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PERFORMANCE: The Actors' Roundtable: "The Empty Space"

Actors Roundtable
Actors' Roundtable

For 12 weeks, Paden Fallis posed one question each week to a group of professional working actors from a variety of backgrounds in an effort to dig a bit deeper into their artistic working processes.

In this second series of 12, an expanded group of actors explores where their art fits into the larger cultural context.


In 2011, The Intiman Theatre, a powerhouse in the Seattle theatre scene, abruptly cancelled their season due to financial troubles and a 2.3-million-dollar debt. The entire staff was laid off and the long-running, award-winning theatre’s future was up in the air.

In other news, at the start of Peter Brook’s seminal book, The Empty Space, published in 1968, Brook says this:

I can take any empty space and call it a bare stage. A man walks across this empty space whilst someone else is watching him, and this is all that is needed for an act of theatre to be engaged.

Brook’s thoughts. Intiman’s predicament. What am I missing here?


- Paden Fallis, Performing Arts Contributing Editor




There are fewer and fewer people willing to watch a man simply walk across an empty space, and therefore that empty space becomes more and more expensive to fund. To ameliorate the situation, the empty space tries to find a better man to do a more dazzling walk, and this too, adds to the dilemma as the debt careens higher. The empty space charges more and more for the spectacle they’ve saddled upon their weak shoulders, and the people who have always loved to simply watch a man walk across that empty space cannot afford the bloated rates, and even if they could, they wouldn’t recognize the awkward gait that the deformed man is using to amble across that once-heralded empty space. In the end, only footprints remain, tracing a path through bile, leading to the lifeless form of the man, laying face down in the space, dead from disease and betrayal. But it matters not. The man, now alive and vibrant, is on HBO, and we are all too busy watching to notice.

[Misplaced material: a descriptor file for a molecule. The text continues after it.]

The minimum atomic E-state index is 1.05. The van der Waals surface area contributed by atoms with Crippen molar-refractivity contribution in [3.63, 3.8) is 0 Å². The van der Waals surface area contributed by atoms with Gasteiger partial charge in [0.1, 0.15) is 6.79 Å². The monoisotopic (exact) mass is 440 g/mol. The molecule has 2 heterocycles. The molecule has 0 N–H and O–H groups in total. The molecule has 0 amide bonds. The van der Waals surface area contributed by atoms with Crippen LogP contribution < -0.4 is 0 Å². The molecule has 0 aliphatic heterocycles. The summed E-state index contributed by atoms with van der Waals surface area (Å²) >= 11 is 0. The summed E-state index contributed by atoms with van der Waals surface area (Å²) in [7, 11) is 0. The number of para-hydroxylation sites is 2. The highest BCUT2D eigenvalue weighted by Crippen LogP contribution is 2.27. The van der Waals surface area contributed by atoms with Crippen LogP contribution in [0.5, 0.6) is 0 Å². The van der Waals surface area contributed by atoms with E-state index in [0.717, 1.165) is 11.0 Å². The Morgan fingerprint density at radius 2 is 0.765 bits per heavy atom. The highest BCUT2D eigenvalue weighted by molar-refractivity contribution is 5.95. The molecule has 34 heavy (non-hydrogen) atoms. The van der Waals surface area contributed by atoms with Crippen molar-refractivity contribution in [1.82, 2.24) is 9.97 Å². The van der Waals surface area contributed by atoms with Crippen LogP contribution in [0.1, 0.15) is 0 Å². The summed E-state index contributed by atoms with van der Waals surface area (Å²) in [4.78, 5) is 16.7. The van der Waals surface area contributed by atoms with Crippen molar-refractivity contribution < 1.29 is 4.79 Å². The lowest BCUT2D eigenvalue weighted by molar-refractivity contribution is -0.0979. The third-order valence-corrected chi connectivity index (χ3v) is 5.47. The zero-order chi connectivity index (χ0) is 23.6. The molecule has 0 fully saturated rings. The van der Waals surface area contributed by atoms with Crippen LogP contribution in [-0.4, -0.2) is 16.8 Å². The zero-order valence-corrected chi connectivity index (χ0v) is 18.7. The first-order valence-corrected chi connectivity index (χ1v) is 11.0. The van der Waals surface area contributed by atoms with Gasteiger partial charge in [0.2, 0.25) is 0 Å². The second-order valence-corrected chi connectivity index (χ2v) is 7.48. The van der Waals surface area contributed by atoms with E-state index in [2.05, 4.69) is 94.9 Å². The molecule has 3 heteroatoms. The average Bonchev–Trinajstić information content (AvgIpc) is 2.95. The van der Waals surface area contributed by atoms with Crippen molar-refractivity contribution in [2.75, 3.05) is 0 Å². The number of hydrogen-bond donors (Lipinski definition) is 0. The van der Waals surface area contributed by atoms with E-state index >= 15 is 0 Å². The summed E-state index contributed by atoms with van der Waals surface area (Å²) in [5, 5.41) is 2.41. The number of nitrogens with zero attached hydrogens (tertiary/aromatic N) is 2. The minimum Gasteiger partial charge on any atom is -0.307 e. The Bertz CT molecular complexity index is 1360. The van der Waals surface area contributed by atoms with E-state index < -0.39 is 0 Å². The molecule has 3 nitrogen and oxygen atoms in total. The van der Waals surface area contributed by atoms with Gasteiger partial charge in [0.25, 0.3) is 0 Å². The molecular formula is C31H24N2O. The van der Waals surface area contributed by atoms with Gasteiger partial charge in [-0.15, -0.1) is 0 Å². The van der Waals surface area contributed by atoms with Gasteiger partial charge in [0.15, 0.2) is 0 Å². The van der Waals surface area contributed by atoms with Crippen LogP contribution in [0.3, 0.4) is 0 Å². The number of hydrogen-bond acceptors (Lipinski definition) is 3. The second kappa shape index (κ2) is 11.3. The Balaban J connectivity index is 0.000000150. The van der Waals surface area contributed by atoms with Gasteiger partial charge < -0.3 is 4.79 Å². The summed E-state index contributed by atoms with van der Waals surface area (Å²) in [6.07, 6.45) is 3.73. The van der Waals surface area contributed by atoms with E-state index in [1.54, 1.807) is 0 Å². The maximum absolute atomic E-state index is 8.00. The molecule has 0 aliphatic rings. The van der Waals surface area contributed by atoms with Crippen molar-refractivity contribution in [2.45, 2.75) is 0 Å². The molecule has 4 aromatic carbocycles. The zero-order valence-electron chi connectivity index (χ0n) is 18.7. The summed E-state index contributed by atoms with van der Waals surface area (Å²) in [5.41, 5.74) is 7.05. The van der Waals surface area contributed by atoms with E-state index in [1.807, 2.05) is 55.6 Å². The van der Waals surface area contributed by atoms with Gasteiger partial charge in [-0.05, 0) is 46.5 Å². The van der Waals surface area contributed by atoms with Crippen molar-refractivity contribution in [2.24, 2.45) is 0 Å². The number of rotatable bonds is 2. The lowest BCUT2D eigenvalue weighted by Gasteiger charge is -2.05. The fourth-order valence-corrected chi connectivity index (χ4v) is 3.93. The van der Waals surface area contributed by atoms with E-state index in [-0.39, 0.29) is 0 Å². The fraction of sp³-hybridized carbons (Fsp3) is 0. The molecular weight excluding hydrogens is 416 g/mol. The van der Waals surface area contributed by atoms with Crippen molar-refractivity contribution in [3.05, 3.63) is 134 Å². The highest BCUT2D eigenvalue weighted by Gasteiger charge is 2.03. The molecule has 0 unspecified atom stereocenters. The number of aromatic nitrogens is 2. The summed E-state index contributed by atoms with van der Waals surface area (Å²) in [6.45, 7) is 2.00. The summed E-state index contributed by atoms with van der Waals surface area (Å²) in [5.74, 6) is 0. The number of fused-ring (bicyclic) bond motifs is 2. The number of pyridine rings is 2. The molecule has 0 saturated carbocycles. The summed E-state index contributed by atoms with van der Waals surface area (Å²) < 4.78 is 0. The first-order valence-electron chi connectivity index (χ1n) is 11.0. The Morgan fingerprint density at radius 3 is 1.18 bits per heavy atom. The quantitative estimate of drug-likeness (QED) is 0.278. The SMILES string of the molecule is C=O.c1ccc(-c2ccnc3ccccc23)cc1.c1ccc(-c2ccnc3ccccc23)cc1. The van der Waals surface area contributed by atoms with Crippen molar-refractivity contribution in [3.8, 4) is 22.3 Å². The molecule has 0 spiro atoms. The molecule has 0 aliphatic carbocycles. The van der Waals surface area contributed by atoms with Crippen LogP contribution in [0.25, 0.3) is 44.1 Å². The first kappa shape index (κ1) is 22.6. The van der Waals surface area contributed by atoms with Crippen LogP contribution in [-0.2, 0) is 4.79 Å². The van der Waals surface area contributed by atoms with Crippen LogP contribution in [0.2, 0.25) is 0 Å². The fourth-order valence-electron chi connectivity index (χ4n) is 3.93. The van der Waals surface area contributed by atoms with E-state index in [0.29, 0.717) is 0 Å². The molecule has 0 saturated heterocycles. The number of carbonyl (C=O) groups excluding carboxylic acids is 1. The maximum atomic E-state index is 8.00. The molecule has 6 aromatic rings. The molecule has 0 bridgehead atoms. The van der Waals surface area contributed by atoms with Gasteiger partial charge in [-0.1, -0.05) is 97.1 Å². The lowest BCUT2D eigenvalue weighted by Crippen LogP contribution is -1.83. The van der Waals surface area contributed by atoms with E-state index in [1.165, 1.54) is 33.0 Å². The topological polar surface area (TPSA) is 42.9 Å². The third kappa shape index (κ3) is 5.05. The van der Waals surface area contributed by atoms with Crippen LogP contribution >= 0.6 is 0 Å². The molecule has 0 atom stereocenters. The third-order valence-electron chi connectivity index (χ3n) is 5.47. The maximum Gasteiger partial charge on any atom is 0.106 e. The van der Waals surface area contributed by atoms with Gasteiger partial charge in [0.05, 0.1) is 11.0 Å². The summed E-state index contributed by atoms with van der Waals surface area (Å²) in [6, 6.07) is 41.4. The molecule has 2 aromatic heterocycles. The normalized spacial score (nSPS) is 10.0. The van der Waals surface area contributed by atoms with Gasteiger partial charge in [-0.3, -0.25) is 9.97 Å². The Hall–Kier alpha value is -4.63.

I think that, as in real life, theaters tend to live according to their means. In the constant effort to strive for more quality, more resources, and more up-to-the-minute ways of doing things (taking advantage of technological advancements and so forth), there is rarely any surplus of revenue (especially in not-for-profit organizations where they have to constantly be justifying their income with necessary expenditures to meet their stated goals). In a world structured like that, it’s easy to see how a theater can go into debt, as their overhead increases along with their popularity. The artist in me sees how one thing could lead to another until before long a company can lose sight of the real goal—to create inspired and moving theater—as pressure mounts. After all, we live in a very different world than the one Peter Brook lived in—audience expectations have risen as much as society’s expectations in general; every thought can be instantly tweeted or facebooked; “multi-media” presentations have gone from novel and inventive to almost mundane and certainly par for the course, including within the world of theater. It’s tough to say which came first—the expectation or the implementation of these elements—or whether audiences would be perfectly content to watch something much simpler and low budget. Not too many producers seem willing to take the chance. Sadly, the only place it seems these shoestring-budgeted, art-driven pieces are still widely respected is in the realm of theater festivals, where there still are independent producers of small, passion-driven shows. The only place the art is still king seems to be where there is little overhead and not much to lose if the show’s a flop.